Antibodies good. Machine-made molecules higher?

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The coronavirus may be new, but nature long ago gave humans the tools to recognize it, at least on a microscopic scale: antibodies, Y-shaped immune proteins that can bind to pathogens and prevent them from infiltrating cells.

Millions of years of evolution have made these proteins the disease-fighting weapons they are today. But in just a few months, a combination of human and machine intelligence could have beaten Mother Nature in her own game.

Using computing tools, a team of researchers from the University of Washington designed and built a molecule from scratch that, when faced with the coronavirus in the laboratory, can attack and bind it at least as well as an antibody. When it splashes the noses of mice and hamsters, it appears to protect animals from serious illness as well.

This molecule, known as a mini-binder because of its ability to adhere to the coronavirus, is small and stable enough to be shipped in bulk when it is freeze-dried. Bacteria can also be engineered to produce these mini-binders, which may make them not only effective but also cheap and convenient.

The team's product is still in a very early stage of development and will shortly be no longer on the market. "So far, however, it looks very promising," said Lauren Carter, one of the researchers behind the project, which is led by biochemist David Baker. After all, healthy people may be able to administer the mini-binders themselves as a nasal spray and possibly keep incoming coronavirus particles at bay.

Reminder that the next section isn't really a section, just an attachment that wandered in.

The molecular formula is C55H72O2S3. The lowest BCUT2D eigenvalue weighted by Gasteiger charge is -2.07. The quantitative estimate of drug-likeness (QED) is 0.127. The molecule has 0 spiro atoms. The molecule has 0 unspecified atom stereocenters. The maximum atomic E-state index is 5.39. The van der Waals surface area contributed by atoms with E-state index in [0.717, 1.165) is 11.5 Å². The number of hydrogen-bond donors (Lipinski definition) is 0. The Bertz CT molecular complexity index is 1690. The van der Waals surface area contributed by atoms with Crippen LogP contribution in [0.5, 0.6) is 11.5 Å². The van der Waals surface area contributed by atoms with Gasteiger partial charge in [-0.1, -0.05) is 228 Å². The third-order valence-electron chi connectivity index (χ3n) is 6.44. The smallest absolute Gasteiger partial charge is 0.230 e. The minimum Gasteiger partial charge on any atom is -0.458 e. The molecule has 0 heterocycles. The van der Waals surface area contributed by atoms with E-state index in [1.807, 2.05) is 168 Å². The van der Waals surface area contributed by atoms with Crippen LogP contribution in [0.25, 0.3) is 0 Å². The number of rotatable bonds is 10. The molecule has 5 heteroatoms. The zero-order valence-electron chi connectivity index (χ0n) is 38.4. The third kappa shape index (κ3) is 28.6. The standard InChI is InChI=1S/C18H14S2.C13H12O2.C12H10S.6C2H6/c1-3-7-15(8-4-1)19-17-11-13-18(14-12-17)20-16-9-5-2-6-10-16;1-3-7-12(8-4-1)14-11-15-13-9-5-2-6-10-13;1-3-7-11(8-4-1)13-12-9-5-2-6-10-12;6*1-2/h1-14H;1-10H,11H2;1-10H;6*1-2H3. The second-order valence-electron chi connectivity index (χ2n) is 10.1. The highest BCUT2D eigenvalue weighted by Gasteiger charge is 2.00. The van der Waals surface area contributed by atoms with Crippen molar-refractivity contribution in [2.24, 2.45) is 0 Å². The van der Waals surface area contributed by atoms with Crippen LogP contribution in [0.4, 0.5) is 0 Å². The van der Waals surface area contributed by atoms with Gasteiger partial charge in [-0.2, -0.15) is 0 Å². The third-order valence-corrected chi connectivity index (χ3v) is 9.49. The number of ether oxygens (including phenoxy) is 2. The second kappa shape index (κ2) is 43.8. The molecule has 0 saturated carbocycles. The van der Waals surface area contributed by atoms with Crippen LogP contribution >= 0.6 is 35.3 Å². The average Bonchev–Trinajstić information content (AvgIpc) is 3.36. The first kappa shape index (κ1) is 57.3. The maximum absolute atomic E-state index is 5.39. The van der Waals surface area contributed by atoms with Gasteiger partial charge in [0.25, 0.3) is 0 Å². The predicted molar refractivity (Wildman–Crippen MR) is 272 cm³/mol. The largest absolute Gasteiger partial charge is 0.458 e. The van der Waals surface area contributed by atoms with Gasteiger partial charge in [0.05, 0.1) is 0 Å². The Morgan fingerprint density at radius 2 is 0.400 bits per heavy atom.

"The most elegant application could be something you keep on your bedside table," said Dr. Carter. "It's kind of a dream."

Mini-binders are not antibodies, but they thwart the virus in much similar ways. The coronavirus enters a cell through a type of lock-and-key interaction and fits a protein called spike – the key – into a molecular lock called ACE-2, which adorns the outside of certain human cells. Antibodies made by the human immune system can interfere with this process.

Many scientists hope that mass-produced mimickers of these antibodies could help treat people with Covid-19 or prevent them from getting sick after an infection. However, many antibodies are needed to contain the coronavirus, especially when an infection is underway. Antibodies are also difficult to produce and deliver to humans.